Mask Ventilation of Preterm Infants in the Delivery Room

Mask Ventilation of Preterm Infants in the Delivery Room

In this observational study, infants <32 weeks gestation received mask positive pressure ventilation (PPV) in the delivery room (DR). The study objective was to measure tidal volumes and describe the interactions between spontaneous breaths and PPV inflations during stabilization of preterm infants in the delivery room. The investigators used a respiratory function monitor (RFM) to evaluate the first 5 minutes after birth. Parameters measured included VT, peak inspiratory pressure (PIP), peak end expiratory pressure (PEEP) and mask leak.  

Using data collected from the masked arm of a randomised trial of RFM in the DR,  a total of 3864 PPV inflations and spontaneous breaths were analysed, out of which 1259 could not be interpreted and were excluded. The remaining 2605 PPV inflations and spontaneous breaths were finally included and analysed.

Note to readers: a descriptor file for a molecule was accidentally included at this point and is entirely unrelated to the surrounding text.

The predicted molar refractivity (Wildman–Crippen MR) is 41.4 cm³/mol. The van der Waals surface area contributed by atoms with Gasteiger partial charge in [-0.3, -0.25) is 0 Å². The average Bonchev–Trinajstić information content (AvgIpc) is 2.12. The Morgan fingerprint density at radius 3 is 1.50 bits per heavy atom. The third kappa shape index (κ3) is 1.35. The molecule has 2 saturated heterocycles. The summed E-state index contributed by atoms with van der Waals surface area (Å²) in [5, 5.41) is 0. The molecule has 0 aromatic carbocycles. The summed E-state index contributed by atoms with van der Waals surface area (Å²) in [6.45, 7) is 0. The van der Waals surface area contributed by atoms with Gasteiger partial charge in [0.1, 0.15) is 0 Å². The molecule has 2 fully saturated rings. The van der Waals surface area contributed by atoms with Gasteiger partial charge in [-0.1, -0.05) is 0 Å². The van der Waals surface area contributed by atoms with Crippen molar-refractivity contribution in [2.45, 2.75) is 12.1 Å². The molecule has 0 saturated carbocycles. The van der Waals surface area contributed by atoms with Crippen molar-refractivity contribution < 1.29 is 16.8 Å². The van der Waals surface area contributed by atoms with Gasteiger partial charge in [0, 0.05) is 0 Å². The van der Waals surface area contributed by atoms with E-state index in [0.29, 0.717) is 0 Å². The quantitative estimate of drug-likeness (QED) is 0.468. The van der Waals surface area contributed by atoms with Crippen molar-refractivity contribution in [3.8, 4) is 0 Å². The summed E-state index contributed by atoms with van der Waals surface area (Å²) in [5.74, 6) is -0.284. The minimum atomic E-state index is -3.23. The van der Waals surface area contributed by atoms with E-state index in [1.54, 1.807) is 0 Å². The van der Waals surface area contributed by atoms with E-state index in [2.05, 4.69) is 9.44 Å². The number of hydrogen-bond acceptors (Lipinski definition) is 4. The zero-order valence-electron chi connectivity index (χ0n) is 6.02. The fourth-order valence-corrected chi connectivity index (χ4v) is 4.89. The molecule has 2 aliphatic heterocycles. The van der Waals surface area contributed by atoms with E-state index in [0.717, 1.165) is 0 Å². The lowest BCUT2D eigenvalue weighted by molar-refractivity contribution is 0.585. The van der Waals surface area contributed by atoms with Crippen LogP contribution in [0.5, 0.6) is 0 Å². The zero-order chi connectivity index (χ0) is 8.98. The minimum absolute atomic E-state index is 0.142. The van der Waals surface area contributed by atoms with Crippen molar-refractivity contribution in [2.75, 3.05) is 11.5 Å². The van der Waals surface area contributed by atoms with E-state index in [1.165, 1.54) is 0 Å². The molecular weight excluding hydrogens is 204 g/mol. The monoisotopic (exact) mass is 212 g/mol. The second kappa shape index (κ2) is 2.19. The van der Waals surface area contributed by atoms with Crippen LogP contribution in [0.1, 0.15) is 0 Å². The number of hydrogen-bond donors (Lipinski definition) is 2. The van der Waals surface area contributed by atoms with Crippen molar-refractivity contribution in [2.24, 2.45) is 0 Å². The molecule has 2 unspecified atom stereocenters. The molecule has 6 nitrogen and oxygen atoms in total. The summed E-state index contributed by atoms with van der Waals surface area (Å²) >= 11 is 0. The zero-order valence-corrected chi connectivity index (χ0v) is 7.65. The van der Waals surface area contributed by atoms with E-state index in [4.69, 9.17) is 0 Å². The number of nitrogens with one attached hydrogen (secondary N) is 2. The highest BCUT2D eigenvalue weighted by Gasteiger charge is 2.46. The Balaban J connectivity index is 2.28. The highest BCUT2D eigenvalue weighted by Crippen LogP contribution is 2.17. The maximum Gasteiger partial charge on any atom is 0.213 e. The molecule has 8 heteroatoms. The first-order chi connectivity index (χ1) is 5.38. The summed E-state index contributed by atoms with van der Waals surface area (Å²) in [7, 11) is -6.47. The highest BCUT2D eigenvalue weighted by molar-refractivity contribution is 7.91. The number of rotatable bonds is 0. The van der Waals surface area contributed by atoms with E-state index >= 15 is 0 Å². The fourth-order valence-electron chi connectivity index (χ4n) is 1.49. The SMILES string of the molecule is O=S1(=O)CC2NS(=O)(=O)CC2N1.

Substantial leak was observed during all four breath types; inflations, assisted inflations, spontaneous breaths between PPV, and breaths during continuous positive airway pressure (CPAP). The median leaks ranged from 24% to 59% with a wide variability in measured mask leak. As for tidal volume delivery and airway obstructions, the authors reported the delivered tidal volumes to be variable (greatest during inflations and assisted inflations), and in 10% of the infants obstructed inflations during mask PPV were observed. 


The authors conclude that their observations highlight the wide range of tidal volumes delivered and large facemask leaks with both PPV inflations and non-assisted breaths. Considering that data was masked from the clinical team, they believe results to be typical of what occurs in DRs. 

These observations in the DR confirm the presence of large facemask leaks and variability of tidal volume delivery during mask ventilation of preterm infants when operators rely on clinical signs to guide support. The potential of RFM to detect and manage problems associated with mask ventilation in the DR needs to be assessed in large clinical trials.